Fun series overall, but a slightly disappointing ending.

3 howls

Friday, July 6, 2018

Firefight by Brandon Sanderson

Trigger Warnings: Detailed use and descriptions of guns

SynopsisBabylon Restored, formerly Manhattan, may give David answers. Ruled by the mysterious High Epic, Regalia, David is sure Babylon Restored will lead him to what he needs to find. And while entering another city oppressed by a High Epic despot is a gamble, David's willing to risk it. Because killing Steelheart left a hole in David's heart. A hole where his thirst for vengeance once lived. Somehow, he filled that hole with another Epic—Firefight. And he's willing to go on a quest darker, and more dangerous even, than the fight against Steelheart to find her, and to get his answers.


Review: Firefight was just as action-packed as Steelheart. I loved getting more familiar with Firefight's abilities. I think it is an interesting concept. David is a moron. For reasons I won't go into because of spoilers. I didn't like the way he handled certain things which was a bit disappointing. I liked seeing how some of the other characters grew within the confines of this story, and getting to know new characters was delightful. Mizzy, Exel, even Regalia were all fascinating to me. I loved Regalia. I thought she had a very interesting ability and seeing how things played out with her was definitely surprising.

Again, like Steelheart, this book never seemed to slow down in the way of pacing. Babylon Restored was a much more interesting setting than Newcago, in my opinion. I loved seeing how people navigated the watery city. My favorite thing about this particular book was the conversations other characters had with David about how Steelheart was a dictator, but also "not that bad" when compared to other Epics. I think, given the world we live in now, this is a very applicable conversation people could have about settling with those who are in charge of our country. The idea that characters were willing to settle with Steelheart as a ruler still blows my mind.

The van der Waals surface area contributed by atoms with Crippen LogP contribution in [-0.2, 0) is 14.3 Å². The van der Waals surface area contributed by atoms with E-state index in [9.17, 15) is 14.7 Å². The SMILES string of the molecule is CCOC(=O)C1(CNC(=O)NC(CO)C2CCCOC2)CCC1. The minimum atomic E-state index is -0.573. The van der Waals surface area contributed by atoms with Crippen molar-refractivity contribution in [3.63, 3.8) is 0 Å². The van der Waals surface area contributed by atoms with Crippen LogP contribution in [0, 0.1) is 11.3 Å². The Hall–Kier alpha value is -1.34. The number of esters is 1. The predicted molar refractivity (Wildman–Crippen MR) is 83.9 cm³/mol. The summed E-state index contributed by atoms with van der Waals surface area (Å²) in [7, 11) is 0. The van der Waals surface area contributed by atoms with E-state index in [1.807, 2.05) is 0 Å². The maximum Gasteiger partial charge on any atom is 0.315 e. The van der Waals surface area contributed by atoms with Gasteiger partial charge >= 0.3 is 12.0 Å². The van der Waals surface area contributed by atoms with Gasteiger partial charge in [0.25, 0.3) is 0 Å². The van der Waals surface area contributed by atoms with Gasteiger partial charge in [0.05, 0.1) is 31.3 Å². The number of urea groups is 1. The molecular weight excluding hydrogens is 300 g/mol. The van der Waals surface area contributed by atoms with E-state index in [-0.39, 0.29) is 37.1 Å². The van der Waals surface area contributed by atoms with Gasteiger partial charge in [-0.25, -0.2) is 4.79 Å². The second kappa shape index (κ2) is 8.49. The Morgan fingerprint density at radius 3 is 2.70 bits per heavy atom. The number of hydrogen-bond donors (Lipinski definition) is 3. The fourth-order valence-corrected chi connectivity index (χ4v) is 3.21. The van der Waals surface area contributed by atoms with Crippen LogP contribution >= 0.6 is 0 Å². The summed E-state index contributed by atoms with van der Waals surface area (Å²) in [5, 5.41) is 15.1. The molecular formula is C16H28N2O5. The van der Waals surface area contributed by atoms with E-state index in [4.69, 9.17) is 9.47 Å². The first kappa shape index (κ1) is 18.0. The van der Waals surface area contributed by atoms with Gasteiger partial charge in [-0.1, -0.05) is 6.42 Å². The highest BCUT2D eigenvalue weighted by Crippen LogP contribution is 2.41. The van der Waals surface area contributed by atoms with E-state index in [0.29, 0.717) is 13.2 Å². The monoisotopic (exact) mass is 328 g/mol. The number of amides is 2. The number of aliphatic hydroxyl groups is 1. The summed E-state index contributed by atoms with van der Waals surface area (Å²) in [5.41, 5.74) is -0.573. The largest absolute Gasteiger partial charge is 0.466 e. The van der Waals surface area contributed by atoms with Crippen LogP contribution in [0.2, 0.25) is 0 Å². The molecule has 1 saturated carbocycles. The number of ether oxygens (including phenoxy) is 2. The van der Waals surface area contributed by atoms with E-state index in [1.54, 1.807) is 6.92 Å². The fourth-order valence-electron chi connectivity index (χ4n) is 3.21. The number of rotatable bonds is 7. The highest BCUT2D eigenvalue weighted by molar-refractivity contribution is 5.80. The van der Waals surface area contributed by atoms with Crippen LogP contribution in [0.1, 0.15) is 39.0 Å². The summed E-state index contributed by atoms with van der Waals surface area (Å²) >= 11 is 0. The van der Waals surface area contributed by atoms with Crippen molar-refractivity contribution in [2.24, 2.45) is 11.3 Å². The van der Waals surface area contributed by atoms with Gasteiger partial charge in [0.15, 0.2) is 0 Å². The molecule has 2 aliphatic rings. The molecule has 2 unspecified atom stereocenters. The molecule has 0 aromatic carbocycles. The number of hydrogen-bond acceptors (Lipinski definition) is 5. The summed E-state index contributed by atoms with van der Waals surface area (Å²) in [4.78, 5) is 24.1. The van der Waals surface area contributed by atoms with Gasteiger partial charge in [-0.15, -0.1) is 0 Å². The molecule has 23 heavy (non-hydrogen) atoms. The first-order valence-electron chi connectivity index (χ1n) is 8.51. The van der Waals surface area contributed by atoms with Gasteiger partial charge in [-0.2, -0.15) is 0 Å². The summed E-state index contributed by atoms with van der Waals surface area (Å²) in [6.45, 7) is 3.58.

Another fast-paced book from Sanderson that can easily bring difficult conversations to the surface of our conversations.

4 howls

Wednesday, July 4, 2018

Steelheart by Brandon Sanderson

Trigger Warnings: Death, gun usage, gun knowledge

SynopsisTen years ago, Calamity came. It was a burst in the sky that gave ordinary men and women extraordinary powers. The awed public started calling them Epics. But Epics are no friend of man. With incredible gifts came the desire to rule. And to rule man you must crush his will.

Nobody fights the Epics...nobody but the Reckoners. A shadowy group of ordinary humans, they spend their lives studying Epics, finding their weaknesses, and then assassinating them.

And David wants in. He wants Steelheart — the Epic who is said to be invincible. The Epic who killed David's father. For years, like the Reckoners, David's been studying, and planning — and he has something they need. Not an object, but an experience.

He's seen Steelheart bleed. And he wants revenge.

Review: This was a re-read for me and it was just as fun as the first time I read it. David, as a character, was interesting and incredibly flawed. He has this one-track mind about killing Steelheart, and he doesn't think of much else. Though, this dedication does make him attractive to the Reckoners, the rebel group trying to take out Epics. I didn't think the other Reckoners were quite as fleshed out as David and Prof which is a bit of a pity. I did greatly enjoy meeting and interacting with other Epics. Their powers feel so different from the standard Marvel/DC villains and it was very enjoyable getting to see that.